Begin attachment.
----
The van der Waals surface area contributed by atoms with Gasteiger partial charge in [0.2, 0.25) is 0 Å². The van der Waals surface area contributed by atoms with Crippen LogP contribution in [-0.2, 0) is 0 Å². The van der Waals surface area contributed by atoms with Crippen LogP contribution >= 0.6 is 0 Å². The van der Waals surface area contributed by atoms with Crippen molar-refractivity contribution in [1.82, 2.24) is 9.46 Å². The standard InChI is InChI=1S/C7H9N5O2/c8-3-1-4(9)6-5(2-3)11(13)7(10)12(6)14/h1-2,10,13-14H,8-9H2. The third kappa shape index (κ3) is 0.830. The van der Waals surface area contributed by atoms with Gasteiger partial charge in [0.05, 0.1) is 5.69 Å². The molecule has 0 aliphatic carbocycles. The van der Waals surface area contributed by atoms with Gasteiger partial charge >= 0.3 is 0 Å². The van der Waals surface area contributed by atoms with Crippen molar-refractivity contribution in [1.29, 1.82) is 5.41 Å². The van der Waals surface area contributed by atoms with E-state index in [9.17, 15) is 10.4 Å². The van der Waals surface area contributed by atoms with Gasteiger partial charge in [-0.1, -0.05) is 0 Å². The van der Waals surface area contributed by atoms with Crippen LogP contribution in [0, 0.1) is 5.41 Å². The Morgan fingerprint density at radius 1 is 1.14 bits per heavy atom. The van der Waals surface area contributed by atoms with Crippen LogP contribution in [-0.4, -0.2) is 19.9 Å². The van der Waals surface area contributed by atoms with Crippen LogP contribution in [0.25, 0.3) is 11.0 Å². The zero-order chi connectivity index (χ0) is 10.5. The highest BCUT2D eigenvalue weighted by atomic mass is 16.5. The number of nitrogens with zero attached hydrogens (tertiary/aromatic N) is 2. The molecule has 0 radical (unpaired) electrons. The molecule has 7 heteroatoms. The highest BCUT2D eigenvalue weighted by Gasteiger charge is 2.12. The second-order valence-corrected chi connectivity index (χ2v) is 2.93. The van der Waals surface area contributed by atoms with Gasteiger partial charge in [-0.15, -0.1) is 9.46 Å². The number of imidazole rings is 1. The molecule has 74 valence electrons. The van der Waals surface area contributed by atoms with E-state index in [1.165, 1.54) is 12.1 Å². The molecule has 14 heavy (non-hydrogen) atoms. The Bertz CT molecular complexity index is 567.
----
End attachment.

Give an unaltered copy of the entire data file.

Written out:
The van der Waals surface area contributed by atoms with Gasteiger partial charge in [0.2, 0.25) is 0 Å². The van der Waals surface area contributed by atoms with Crippen LogP contribution in [-0.2, 0) is 0 Å². The van der Waals surface area contributed by atoms with Crippen LogP contribution >= 0.6 is 0 Å². The van der Waals surface area contributed by atoms with Crippen molar-refractivity contribution in [1.82, 2.24) is 9.46 Å². The standard InChI is InChI=1S/C7H9N5O2/c8-3-1-4(9)6-5(2-3)11(13)7(10)12(6)14/h1-2,10,13-14H,8-9H2. The third kappa shape index (κ3) is 0.830. The van der Waals surface area contributed by atoms with Gasteiger partial charge in [0.05, 0.1) is 5.69 Å². The molecule has 0 aliphatic carbocycles. The van der Waals surface area contributed by atoms with Gasteiger partial charge >= 0.3 is 0 Å². The van der Waals surface area contributed by atoms with Crippen molar-refractivity contribution in [1.29, 1.82) is 5.41 Å². The van der Waals surface area contributed by atoms with E-state index in [9.17, 15) is 10.4 Å². The van der Waals surface area contributed by atoms with Gasteiger partial charge in [-0.1, -0.05) is 0 Å². The van der Waals surface area contributed by atoms with Crippen LogP contribution in [0, 0.1) is 5.41 Å². The Morgan fingerprint density at radius 1 is 1.14 bits per heavy atom. The van der Waals surface area contributed by atoms with Crippen LogP contribution in [-0.4, -0.2) is 19.9 Å². The van der Waals surface area contributed by atoms with Crippen LogP contribution in [0.25, 0.3) is 11.0 Å². The zero-order chi connectivity index (χ0) is 10.5. The highest BCUT2D eigenvalue weighted by atomic mass is 16.5. The number of nitrogens with zero attached hydrogens (tertiary/aromatic N) is 2. The molecule has 0 radical (unpaired) electrons. The molecule has 7 heteroatoms. The highest BCUT2D eigenvalue weighted by Gasteiger charge is 2.12. The second-order valence-corrected chi connectivity index (χ2v) is 2.93. The van der Waals surface area contributed by atoms with Gasteiger partial charge in [-0.15, -0.1) is 9.46 Å². The number of imidazole rings is 1. The molecule has 74 valence electrons. The van der Waals surface area contributed by atoms with E-state index in [1.165, 1.54) is 12.1 Å². The molecule has 14 heavy (non-hydrogen) atoms. The Bertz CT molecular complexity index is 567.